Shrove Tuesday, 'Pancake Day', is upon us once again, but how many of us will be digging out our frying pans and trainers to make a race of it?
Back in 1971, Jif, the folk that make the squeezy lemon juice, sponsored Glasgow's great Pancake Race, in Kelvingrove Park, with champion tosser Mina Mitchell taking the tape, and the title.
I'm pretty sure that Glasgow's top restaurants also used to organise their own race, around Royal Exchange Square, with waiters in dinner jackets, dickie bows, and shorts all competing for the title of fastest tosser!
The day, of course, has ancient religious roots, and saw families using up all their store cupboard goodies - eggs, flour, butter, milk - ahead of the self-imposed dietary dictates of lent.
It's also where we get the term Mardi Gras, meaning 'fat Tuesday'.
Pancake Day, or Shrove Tuesday, is the traditional feast day before the start of Lent on Ash Wednesday. Lent – the 40 days leading up to Easter – was traditionally a time of fasting and on Shrove Tuesday, Anglo-Saxon Christians went to confession and were “shriven” (absolved from their sins). A bell would be rung to call people to confession. This came to be called the “Pancake Bell” and is still rung today.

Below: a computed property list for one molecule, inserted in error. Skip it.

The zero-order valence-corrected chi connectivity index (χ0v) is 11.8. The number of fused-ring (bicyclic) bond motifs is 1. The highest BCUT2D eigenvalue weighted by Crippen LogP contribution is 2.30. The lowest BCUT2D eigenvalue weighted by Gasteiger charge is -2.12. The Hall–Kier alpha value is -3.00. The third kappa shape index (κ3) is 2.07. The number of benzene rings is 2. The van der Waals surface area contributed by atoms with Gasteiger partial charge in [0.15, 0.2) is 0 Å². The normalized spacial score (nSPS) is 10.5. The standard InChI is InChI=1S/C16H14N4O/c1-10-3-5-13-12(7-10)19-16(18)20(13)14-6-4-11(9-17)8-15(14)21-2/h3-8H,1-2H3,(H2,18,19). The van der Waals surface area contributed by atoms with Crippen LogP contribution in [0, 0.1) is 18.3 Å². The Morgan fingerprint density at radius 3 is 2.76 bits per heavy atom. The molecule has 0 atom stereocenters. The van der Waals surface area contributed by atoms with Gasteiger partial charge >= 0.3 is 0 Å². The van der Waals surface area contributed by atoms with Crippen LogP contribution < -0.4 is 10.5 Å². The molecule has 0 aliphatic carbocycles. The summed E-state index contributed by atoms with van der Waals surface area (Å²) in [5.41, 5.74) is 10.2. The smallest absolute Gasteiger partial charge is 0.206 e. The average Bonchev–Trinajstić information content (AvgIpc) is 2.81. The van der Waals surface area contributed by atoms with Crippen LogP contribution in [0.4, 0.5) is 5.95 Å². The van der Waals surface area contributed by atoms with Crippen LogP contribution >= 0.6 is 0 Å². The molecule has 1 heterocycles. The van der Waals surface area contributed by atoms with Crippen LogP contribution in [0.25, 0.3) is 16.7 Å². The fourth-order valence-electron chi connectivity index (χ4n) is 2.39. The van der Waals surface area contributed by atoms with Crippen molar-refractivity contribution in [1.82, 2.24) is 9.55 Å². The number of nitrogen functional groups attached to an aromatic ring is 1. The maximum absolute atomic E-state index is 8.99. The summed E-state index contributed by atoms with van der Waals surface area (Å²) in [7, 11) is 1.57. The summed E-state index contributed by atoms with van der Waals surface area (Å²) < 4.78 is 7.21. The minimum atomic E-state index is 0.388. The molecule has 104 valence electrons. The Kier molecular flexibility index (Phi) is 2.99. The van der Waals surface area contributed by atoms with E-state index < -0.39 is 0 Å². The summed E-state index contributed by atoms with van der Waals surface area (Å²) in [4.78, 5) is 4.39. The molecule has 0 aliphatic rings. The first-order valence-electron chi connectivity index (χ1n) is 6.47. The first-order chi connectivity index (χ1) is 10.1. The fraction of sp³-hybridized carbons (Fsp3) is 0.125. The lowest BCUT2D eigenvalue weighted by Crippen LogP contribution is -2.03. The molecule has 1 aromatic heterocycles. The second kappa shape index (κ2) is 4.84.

Shrove Tuesday always falls 47 days before Easter Sunday.
The pancake has a very long history and featured in cookery books as far back as 1439. The tradition of tossing or flipping them is almost as old: “And every man and maide doe take their turne, And tosse their Pancakes up for feare they burne.” (Pasquil’s Palin, 1619).
The most famous pancake race takes place at Olney in Buckinghamshire. According to tradition, in 1445 a woman of Olney heard the shriving bell while she was making pancakes and ran to the church in her apron, still clutching her frying pan. The Olney pancake race is now world famous. Competitors have to be local housewives and they must wear an apron and a hat or scarf.